Ask Amy

The Denver Post - - FEATURES - By Amy Dick­in­son

Dear Amy: I live with a room­mate who is in her 60s and hetero­sex­ual. I am in my 30s and a les­bian. Re­cently she in­formed me that she was go­ing to be host­ing a male com­pan­ion for din­ner, drinks and danc­ing.

I had plans and asked her if she wanted me to sleep else­where or if she wanted to text me when he was gone.

She said to come home any­time. I re­turned home to a car in the drive­way and the lights off. I went in­side to mu­sic blar­ing. I grabbed my dog to take her out­side and no­ticed my room­mate’s bed­room door was closed. I then went into my room and tried to ig­nore the mu­sic and go to bed.

I am not sure if I should ad­dress the awk­ward­ness of that night. I specif­i­cally tried to avoid the sit­u­a­tion by ask­ing if I should stay gone but I feel like it went straight over her head.

I will be mov­ing out in a cou­ple months and won­der if I should keep quiet to avoid ru­in­ing our friend­ship?

Dear Awk­ward: Your room­mate had a late-night vis­i­tor. She gave you ad­vance no­tice, and — other than the mu­sic blar­ing when you re­turned home — this oc­cur­rence doesn’t seem to have had much of an im­pact on you.

You don’t men­tion any mu­tual pro­hi­bi­tion to hav­ing overnight guests, but if her be­hav­ior — or her guest’s — caused prob­lems for you, you should def­i­nitely men­tion it. Oth­er­wise, her evening of din­ner, drinks, and danc­ing, seems more an op­por­tu­nity for a “high five” than awk­ward­ness be­tween room­mates.

Dear Amy: When I was grow­ing up, my mother was ex­tremely abu­sive to my si­b­lings and me. Our fa­ther was out of the pic­ture. She put us through hell. She strug­gled with un­treated men­tal ill­ness and pre­scrip­tion drug ad­dic­tion, along with other sick be­hav­iors. When we were in our teens it was so bad that so­cial ser­vices took us away from her for about a year. She never got bet­ter.

I never hid my dis­like for my mom from my friends, even as an adult. She died re­cently at the age of 91. I was re­ally con­flicted when she died. I thought I would be re­lieved, but I wasn’t. I think I was mourn­ing the mother I never had, while still try­ing to make peace with the one I had.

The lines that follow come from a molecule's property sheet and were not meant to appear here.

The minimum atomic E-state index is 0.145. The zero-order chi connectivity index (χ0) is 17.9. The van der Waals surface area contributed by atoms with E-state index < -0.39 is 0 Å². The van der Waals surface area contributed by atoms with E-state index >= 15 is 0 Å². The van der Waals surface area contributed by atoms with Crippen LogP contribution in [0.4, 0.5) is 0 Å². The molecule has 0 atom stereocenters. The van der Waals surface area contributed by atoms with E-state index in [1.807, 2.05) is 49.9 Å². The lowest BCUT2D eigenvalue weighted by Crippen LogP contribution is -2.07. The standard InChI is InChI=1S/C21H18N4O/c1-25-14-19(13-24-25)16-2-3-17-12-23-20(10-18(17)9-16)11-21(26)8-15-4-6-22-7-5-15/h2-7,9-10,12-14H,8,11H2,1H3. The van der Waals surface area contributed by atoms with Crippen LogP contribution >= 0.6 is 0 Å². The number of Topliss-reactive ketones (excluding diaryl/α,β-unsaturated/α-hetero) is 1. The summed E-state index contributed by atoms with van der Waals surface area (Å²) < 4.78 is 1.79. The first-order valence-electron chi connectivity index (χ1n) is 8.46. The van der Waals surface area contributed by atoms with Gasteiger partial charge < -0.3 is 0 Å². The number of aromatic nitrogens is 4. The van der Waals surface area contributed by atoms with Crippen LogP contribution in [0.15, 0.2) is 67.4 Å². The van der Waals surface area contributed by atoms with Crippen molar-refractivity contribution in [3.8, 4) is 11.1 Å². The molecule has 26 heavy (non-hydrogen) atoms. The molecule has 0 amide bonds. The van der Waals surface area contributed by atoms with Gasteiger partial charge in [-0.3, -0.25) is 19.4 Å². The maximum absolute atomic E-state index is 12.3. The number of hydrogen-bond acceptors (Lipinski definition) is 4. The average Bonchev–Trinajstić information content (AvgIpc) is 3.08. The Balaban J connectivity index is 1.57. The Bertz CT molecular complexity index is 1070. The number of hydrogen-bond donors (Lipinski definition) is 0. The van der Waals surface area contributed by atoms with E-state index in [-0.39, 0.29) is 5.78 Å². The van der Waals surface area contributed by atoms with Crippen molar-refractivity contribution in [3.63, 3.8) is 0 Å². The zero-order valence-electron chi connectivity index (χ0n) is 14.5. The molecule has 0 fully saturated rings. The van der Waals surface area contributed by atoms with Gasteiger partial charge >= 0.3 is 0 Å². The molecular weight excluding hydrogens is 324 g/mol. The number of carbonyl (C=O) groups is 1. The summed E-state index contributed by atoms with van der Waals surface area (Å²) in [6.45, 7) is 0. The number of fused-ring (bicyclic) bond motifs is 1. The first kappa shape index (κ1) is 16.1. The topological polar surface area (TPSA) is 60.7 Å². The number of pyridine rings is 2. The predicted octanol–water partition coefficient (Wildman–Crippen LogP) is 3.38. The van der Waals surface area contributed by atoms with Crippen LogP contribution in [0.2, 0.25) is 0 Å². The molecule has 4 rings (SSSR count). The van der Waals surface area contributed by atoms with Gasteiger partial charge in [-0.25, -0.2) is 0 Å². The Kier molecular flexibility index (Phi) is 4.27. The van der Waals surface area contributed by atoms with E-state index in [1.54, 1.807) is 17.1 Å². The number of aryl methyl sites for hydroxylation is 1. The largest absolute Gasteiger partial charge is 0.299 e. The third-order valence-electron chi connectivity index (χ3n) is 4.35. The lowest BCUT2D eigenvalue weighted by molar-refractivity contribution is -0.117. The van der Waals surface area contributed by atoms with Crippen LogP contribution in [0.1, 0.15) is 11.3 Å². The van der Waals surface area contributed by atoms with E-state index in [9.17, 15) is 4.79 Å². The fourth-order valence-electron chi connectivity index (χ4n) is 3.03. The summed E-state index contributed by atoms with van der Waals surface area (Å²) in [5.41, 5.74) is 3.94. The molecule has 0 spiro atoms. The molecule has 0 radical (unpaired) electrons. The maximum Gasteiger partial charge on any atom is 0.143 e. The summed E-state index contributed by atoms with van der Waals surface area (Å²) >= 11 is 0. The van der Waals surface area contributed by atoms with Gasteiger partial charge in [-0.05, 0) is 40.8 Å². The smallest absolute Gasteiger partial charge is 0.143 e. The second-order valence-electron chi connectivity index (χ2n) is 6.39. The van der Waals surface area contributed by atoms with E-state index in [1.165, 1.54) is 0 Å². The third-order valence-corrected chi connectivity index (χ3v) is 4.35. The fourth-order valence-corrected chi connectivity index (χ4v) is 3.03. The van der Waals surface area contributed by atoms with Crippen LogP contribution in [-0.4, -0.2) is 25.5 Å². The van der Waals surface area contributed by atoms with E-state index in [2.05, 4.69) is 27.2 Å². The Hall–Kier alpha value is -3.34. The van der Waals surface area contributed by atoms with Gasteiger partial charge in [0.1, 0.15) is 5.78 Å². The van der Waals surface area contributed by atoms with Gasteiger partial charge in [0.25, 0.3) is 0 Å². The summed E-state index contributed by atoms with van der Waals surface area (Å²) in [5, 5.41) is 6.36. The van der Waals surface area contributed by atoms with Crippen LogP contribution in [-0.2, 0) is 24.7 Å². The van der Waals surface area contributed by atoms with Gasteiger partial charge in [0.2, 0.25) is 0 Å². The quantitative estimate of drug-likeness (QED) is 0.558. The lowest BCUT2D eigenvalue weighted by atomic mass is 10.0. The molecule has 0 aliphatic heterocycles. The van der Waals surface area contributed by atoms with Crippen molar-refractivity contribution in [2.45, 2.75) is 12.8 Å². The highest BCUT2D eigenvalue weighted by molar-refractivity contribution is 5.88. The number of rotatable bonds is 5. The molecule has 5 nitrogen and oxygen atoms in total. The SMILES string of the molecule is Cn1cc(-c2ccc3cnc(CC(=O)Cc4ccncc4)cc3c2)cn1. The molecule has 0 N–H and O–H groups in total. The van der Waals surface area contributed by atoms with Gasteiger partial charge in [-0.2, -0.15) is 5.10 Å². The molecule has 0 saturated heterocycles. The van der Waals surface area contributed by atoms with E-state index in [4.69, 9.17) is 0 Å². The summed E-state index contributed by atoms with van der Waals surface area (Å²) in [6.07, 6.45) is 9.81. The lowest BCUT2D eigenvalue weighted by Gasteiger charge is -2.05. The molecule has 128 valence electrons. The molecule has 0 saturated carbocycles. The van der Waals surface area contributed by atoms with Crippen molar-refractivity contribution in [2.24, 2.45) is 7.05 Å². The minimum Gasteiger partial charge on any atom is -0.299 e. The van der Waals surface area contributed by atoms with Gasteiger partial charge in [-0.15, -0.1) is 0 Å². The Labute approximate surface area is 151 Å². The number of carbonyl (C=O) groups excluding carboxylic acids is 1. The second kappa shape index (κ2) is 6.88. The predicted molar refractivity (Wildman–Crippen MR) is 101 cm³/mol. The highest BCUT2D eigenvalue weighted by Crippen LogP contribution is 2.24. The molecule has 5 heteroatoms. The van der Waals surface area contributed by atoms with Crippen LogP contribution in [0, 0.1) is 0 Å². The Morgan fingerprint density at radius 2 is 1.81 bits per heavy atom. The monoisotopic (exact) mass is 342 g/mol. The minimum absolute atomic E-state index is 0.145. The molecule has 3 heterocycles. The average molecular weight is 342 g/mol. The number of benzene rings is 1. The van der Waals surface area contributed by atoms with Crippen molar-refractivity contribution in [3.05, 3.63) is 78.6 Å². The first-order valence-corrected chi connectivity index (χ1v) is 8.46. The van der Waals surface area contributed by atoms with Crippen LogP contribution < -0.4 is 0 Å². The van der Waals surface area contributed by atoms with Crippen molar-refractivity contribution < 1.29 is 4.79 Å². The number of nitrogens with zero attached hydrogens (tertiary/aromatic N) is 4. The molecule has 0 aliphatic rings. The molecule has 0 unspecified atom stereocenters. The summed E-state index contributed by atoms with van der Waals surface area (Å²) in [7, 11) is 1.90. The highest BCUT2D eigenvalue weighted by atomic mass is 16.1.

When she died, very few of my friends ac­knowl­edged this loss. I know how awk­ward it must have been for oth­ers to know how to re­spond to me. Maybe they didn’t know what would be ap­pro­pri­ate to say. One of my best friends has yet to of­fer a sin­gle word of con­do­lence.

I would like your read­ers to know that no re­sponse is not the way to go.

Wish­ing me peace touched my soul. I am grate­ful to those who re­sponded to my mom’s pass­ing, be­cause so few peo­ple un­der­stood how to re­spond, which only added to my con­fu­sion and grief. — Griev­ing Friend

Dear Griev­ing: You are ex­pe­ri­enc­ing a pro­found loss. And I sus­pect that you are cur­rently griev­ing the loss of all that your mother de­nied you through­out your life.

I find that peo­ple who aren’t as close to the griev­ing per­son some­times have an eas­ier time ex­press­ing sym­pa­thy. So­cial me­dia is crowded with death an­nounce­ments and the at­ten­dant ex­pres­sions: “I’m so sorry for your loss.”

Peo­ple who are closer to you know how trou­bled this re­la­tion­ship was, and so they might not feel com­fort­able of­fer­ing a gen­er­al­ized (if sin­cere) plat­i­tude. But you are ab­so­lutely right, that some ac­knowl­edg­ment is nec­es­sary, if only in or­der to in­vite you to try to de­scribe your own feel­ings. Say­ing some­thing, even some­thing like, “I’m not sure what to say,” is bet­ter than no ac­knowl­edg­ment.

I hope you will be able to tell your close friend that you would like the op­por­tu­nity to dis­cuss this loss with her.

Dear Amy: I couldn’t be­lieve your “ad­vice” to “In Love in the South.” This 20-year-old wanted to get mar­ried, but she was al­ready liv­ing with her boyfriend. So tell me, what’s his in­cen­tive to want to get mar­ried? He’s al­ready get­ting what he wants with­out it! — Old Fash­ioned

Dear Old Fash­ioned: This is the fa­mil­iar “why buy the milk if you can get the cow for free” ar­gu­ment. My pref­er­ence is that all adults should re­main as in­de­pen­dent and self-suf­fi­cient as pos­si­ble, whether or not they get their milk for free.

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